Three weeks later a flight took him to Vientiane. He spent the evening wandering a small circuit with his hotel in the middle. Glitz and lights screened only the top layer of squalor and dinginess. Irwin eyeballed the hardship and drew convenient conclusions, the kind that made him feel better.

After dawn a bus embarked for Savannkhet. He joined with two of Laos' foremost authorities on the ancient cultures of the massive peninsula. They traveled in a jeep over deeply rutted roads to Heuan Hin, the "stone house" on the Mekong River. There they ate a late lunch. The three of them helped themselves to sticky rice, laap and tam som.

Professor Phoumi "Harry" Sengprachanh Soumphomphak and Professor Savang "Win" Xaisomboun Pathammavong made small talk in the hot afternoon sun. Neither one of them showed a hint of perspiration. Irwin sweated profusely and fidgeted while Pathammavong studied him over wire rimmed glasses. Soumphomphak categorized the lanky white man as one of life's infrequent curiosities, like a rare insect.

A precocious Buddhist Bauhinia peered out between tenacious bamboo. A stunted dwarf continental kudzu variety and a few invaders like philodendrons and cultivar ginger also grew around the men. Phoumi spoke to Irwin with an indetectable sarcasm and feigned stereotypical inscrutability. He disguised the monologue with questions but provided no openings for discussion.

Irwin took note of the brush off. He perfunctorily unbuttoned his long sleeved shirt collar and pushed back his hat, unconcerned about solar radiation by then. All the years spent poring over textbooks and analyzing data polished his brilliance. He launched into a speech he practiced in his mind relentlessly before arrival. It revealed nothing of his mental prowess.

"I came here to study the artifacts of the Phu Phan Range and learn from the people of the Dangrek Mountains and northward. I understand that your government will have issued strict orders about what can and can't be approached. Or so I was led to believe.

"To be honest with you, I need a guide to cross the border into Thailand. When we get back to town if you would inform the contact in charge of my case that I plan to leave Laos, I would appreciate it greatly. I'll be happy to answer any questions."

"I don't understand, Mr. Colton. Why didn't you just go to Thailand?" Professor Pathammavong asked him politely. He already knew the answer.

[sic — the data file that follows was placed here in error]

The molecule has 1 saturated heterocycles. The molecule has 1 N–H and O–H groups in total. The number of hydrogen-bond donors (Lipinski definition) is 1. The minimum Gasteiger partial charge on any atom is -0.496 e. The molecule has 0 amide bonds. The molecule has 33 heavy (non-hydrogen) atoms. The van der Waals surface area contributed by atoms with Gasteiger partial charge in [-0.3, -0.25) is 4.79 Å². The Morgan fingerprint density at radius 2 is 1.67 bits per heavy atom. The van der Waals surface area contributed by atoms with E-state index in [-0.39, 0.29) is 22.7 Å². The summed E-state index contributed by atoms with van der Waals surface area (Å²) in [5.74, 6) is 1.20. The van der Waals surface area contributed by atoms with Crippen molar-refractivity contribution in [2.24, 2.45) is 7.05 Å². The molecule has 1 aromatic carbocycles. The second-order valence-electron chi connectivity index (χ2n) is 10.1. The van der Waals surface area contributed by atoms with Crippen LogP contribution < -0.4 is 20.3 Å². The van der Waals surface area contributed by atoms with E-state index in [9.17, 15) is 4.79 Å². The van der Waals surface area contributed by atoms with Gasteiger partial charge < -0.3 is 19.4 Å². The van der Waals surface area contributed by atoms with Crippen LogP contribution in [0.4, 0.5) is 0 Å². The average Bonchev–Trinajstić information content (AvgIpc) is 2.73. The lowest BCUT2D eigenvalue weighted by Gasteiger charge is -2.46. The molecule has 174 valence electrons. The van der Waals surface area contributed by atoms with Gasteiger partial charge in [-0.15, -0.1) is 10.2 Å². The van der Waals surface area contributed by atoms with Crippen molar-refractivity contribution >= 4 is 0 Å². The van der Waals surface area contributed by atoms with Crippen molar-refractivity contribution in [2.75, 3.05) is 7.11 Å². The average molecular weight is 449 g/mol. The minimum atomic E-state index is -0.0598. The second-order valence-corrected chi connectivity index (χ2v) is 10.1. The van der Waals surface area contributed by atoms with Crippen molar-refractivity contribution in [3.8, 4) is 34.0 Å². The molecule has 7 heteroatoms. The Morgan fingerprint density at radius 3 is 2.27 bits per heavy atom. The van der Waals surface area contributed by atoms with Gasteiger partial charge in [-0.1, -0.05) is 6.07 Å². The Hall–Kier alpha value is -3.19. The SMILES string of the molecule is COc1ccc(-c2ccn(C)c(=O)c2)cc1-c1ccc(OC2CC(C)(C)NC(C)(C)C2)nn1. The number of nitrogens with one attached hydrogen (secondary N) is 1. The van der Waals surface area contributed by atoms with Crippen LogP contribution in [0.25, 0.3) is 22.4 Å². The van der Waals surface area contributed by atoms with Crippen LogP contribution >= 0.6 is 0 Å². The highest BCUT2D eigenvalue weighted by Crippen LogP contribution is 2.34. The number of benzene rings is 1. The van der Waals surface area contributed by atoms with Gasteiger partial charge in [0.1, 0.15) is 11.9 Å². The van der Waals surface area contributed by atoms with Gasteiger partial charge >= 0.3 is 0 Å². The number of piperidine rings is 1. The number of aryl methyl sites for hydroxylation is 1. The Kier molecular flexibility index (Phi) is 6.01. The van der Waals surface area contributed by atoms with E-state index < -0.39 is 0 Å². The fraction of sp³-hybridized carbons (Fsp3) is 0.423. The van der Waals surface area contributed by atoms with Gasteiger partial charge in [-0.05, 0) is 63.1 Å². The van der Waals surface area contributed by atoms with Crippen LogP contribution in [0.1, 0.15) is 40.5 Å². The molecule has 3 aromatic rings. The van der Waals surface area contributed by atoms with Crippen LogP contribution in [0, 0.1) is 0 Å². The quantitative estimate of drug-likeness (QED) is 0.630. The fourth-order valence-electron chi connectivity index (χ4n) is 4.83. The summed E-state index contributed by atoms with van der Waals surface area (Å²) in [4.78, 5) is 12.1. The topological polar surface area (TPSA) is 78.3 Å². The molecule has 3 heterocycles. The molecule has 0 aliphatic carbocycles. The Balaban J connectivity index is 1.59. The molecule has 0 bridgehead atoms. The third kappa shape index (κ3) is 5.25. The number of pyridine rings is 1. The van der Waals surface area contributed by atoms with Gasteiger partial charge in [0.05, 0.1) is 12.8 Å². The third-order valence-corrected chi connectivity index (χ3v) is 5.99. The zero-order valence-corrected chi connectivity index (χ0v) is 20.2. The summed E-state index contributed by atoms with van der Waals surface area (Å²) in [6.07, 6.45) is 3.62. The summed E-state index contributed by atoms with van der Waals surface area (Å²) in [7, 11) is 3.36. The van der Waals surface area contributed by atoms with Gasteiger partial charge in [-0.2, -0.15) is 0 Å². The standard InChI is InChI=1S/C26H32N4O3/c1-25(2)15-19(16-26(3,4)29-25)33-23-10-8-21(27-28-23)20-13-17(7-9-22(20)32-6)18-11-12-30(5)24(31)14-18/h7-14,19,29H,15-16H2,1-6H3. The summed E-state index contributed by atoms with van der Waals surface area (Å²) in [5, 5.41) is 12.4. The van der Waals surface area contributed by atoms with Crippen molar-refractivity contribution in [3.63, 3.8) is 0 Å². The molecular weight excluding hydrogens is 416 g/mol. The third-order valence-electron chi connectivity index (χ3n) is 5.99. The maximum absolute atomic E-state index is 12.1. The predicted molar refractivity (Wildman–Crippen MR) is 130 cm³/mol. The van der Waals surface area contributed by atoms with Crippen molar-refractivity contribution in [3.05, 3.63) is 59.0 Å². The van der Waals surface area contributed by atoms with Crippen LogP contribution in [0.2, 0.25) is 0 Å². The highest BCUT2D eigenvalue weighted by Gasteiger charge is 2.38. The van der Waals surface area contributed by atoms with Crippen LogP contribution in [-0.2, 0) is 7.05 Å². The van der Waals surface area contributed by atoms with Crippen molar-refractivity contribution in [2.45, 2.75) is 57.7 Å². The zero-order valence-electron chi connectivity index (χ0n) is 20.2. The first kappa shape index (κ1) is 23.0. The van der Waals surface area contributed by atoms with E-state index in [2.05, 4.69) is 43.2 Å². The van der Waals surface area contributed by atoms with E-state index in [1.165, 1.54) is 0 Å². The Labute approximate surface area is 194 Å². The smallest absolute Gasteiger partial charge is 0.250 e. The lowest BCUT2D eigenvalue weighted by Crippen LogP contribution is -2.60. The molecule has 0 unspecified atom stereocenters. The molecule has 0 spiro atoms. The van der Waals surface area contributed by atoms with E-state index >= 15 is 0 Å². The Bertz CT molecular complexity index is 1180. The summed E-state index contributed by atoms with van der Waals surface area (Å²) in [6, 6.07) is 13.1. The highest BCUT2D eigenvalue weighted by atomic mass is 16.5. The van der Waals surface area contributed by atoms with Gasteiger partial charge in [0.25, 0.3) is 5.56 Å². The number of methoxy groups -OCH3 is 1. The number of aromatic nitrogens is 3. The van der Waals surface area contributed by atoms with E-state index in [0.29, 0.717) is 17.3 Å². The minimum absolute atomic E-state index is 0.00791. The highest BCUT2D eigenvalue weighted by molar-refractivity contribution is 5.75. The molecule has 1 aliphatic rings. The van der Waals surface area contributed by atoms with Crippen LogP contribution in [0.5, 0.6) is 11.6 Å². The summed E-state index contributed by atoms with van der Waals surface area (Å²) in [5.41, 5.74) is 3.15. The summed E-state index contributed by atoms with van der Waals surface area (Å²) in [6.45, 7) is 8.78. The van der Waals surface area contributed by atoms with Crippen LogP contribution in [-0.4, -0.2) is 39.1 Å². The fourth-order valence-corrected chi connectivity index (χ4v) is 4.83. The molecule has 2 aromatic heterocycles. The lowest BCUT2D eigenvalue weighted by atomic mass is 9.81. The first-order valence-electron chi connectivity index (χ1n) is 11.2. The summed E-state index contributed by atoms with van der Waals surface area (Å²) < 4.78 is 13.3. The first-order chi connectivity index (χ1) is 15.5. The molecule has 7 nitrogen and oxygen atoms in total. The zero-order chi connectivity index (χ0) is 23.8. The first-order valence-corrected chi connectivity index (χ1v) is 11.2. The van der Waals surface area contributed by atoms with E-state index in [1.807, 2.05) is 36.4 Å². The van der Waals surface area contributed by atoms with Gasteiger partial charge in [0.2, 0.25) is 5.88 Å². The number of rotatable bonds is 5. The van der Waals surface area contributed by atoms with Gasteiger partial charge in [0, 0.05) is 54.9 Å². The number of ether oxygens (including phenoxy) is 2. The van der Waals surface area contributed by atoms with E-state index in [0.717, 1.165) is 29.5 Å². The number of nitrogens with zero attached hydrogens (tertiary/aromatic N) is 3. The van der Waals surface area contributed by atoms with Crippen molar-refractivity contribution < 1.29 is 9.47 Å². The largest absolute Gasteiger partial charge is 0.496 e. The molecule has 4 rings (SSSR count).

"There are no significant archaelogical ruins in the area where I'd like to study."

"Are you a drug addict, Mr. Colton?" Soumphomphak inquired with a nasty edge.

"No. I am nothing of the sort. I have a thirst for knowledge and a yearning in my stomach to do something extraordinary."

"You have perhaps overestimated our government's level of concern with your presence here, Mr. Colton," Pathammavong spoke up tangentially. "I can assure you Laos doesn't care at all if you live or die, as long as you are no threat. Perhaps you should retract your request that we contact someone."

"What do you think you'll find in Thailand that you won't find here, Mr. Colton?"

Irwin hesitated. He looked both Win and Phoumi in the eyes. He cleared his throat to speak, but was cut off.

"You are more clever than you look. You cast your bones at all or nothing, but hedged by excluding Laos. You've never considered crossing over into Thailand." Pathammavong said with a grin.

"This is much more interesting than I thought it would be. I assumed you were a junkie," Harry added.

The three men hit it off when Irwin came clean about his intentions. Leftist ideology roared into life when Eoin died, and it flowed out of Colton like water from a well. Their conversation continued long after they left Heuan Hin. Their rambling discourse treated the plight of working people, the strict limitations of Western capitalism and the grotesque charade of representative democracy, as Irwin called it. Irwin heralded no new ideals, only a sad lament over the death of all his old ones.

During the duration of Irwin's stay the two aged professors introduced him to a number of obscure members of the Laotian intelligentsia. He traveled to secluded regions where he worked amid ruins missing from the record books in American universities. The people he studied with were secretive and cautious.

One early evening while drinking a sour fermented rice beverage, a man from Muang Pakbéng retrieved an antique looking pistol from the waistband underneath his thin plaid shirt. He set it down on the table in front of Irwin. He leaned back on his heels and crossed his arms.

"We're going to teach you something few Americans ever learn. You won't ever be able to harm us with the information. You can decline the education or continue. If you continue you should never open your mouth about it.